Many of us will embrace our desire for transformation by giving something up.  Often it's something we should have given up anyway.  Some of us will adopt a Lenten discipline that adds something to our days.

Some of us are too tired to even come up with a transfiguring plan.  Maybe we envy the Peters of the world, with their shaggy enthusiasm.  Maybe we wish that Jesus would call us the Rock upon which he will build his church, even as Christ has to correct Peter again and again.

Maybe we are feeling like sand, the former rock of faith abraded away by the difficulties of life.  We know that a house built on sand will wash away with a big storm or with the daily movement of the waves.

But take heart:  concrete mixed with sand will be stronger.  And where do those of us who are sand find concrete?  Often we don't even have to look.  Often our family and friends are in their concrete phase when we're in our sand phase.  We strengthen each other, even when we're unaware that we're doing it.  But how much stronger we could be if we were more intentional.

Jesus knew the value of community. He knew the human tendency to rush towards transfiguration.  We yearn to be different, but so often, we shun the hard work involved.  We might embrace transformation before we stop to consider the cost.  But if we are surrounded by community, the work transforms into something more festive.  If we stay on top of the mountain after the light fades, we may come to feel stranded.

Jesus reminds us again and again that the true work comes not from telling people what we’ve seen, but by letting what we’ve seen change the way that we live. Our true calling is not to be carnival barker, but to get on with the work of repair and building of the communities in which we find ourselves.  

We can be the rock, the concrete, the sand.  Christ's vision is big enough to transfigure us all.

Thursday, February 05, 2015

Meditation on This Sunday's Gospel

by Kristin Berkey-Abbott

The Gospel for Sunday, February 8, 2015:

Matthew 16:  13-28

This Gospel shows us a picture of Jesus who knows that he's on a path to crucifixion. With clear sight and clear mission, Jesus warns his disciples of what's ahead.

Peter has a typical reaction: "That will never happen."

I've always had a fondness for St. Peter. I've always had a fondness for all the disciples, really. Such flawed people. So much like us all.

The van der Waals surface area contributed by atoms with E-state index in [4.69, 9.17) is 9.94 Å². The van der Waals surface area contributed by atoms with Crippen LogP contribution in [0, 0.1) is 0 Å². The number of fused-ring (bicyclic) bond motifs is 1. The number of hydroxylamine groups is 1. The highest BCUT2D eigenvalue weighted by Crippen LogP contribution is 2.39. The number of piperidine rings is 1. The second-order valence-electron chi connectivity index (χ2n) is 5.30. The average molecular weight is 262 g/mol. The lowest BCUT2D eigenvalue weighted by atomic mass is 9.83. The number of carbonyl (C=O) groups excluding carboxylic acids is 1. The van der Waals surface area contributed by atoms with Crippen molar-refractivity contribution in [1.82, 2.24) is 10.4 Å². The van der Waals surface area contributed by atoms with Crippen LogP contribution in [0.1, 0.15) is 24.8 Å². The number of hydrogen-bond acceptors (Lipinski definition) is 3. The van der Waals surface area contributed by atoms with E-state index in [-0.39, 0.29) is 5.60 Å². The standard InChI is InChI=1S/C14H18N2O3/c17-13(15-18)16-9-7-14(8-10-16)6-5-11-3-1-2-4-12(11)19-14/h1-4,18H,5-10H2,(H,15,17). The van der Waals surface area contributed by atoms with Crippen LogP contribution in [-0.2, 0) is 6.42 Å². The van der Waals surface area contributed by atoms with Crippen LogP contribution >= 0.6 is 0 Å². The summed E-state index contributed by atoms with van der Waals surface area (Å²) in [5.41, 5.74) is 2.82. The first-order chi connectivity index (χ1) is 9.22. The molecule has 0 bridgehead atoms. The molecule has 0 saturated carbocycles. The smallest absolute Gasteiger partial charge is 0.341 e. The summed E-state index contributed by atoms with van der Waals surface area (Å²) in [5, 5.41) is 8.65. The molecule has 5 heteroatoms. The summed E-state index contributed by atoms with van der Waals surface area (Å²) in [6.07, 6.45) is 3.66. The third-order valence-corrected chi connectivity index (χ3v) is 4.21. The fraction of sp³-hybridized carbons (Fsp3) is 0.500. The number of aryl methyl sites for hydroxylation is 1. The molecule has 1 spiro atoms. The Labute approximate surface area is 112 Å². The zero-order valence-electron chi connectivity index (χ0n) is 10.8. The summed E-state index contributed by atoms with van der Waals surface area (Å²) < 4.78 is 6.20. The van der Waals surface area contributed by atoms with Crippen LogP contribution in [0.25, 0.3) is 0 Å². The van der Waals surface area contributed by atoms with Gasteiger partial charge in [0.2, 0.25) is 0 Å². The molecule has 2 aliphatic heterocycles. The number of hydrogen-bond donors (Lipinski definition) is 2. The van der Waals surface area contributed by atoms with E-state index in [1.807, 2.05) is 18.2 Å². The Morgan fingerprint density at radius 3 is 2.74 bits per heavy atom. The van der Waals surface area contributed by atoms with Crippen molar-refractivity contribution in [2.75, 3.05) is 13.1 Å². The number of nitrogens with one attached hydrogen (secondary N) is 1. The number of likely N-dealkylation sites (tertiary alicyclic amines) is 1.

Think back to those early disciples, travelling the countryside with a mystifying man named Jesus. They must have had trouble figuring out exactly what was happening, much as we all do when we're in the midst of our life experiences. And yet, they are able to confess their belief and to commit to this new life path. For most, it will cost them their lives.

We'll have all kinds of crosses to bear, Jesus warns us, and we'll lose our lives in all kinds of ways. But we'll get wonderful rewards.

It's important to stress that Jesus isn't just talking about Heaven, or whatever your vision is of what happens when you die. If Jesus spoke directly, Jesus might say, "You're thinking too small. Did I give you an imagination so that you let it wither and waste away? Dream big, dream big."

I'm rereading N.T. Wright's Surprised by Hope: Rethinking Heaven, the Resurrection, and the Mission of the Church. He's got interesting things to say about our ideas of life after death, but he's quick to stress that Jesus doesn't just announce a Kingdom in some Heaven that's somewhere else. On the contrary--the appearance of Jesus means that God's plan for redeeming creation has begun. And we're called to help. Wright says, ". . . you must follow in the way of the cross, and if you want to benefit from Jesus' saving death, you must become part of his kingdom project." (204-205). He points out, "But God ordered his world in such a way that his own work within [our] world takes place not least through one of his creatures, in particular, namely, the human beings who reflect his image" (207). And for those of us who feel inadequate to the task, Wright (and before him, Jesus) reminds us of all the talents that we have at our disposal: "God gloriously honors all kinds of ways of announcing the good news" (226).

For many of us, the most difficult part of Jesus' mission that he gives us will be the willingness to believe that the arc of history bends towards justice, as Martin Luther King reminded us. The arc of history also bends towards beauty and wisdom and love and mercy. Some of us are so beaten down that we forget. Some of us would have no problem being crucified for our faith, but it's much harder to believe in God's vision of a redeemed world and to work to make that happen. But scripture and thousands of years of theology makes it clear, as Wright says, "We are called to live within the world where these things are possible and to agents of such things insofar as they lie in our calling and sphere" (248).

We'll lose our current lives of bitterness, fear, hopelessness, and rage. But we'll find a better one as we become agents of the Kingdom.

In next week's meditation, I'll think about Peter as a rock, Peter as a set of keys.  What metaphor describes your Kingdom work?  Are you a rock?  Are you sand?  Are you an upright tree or one that bends?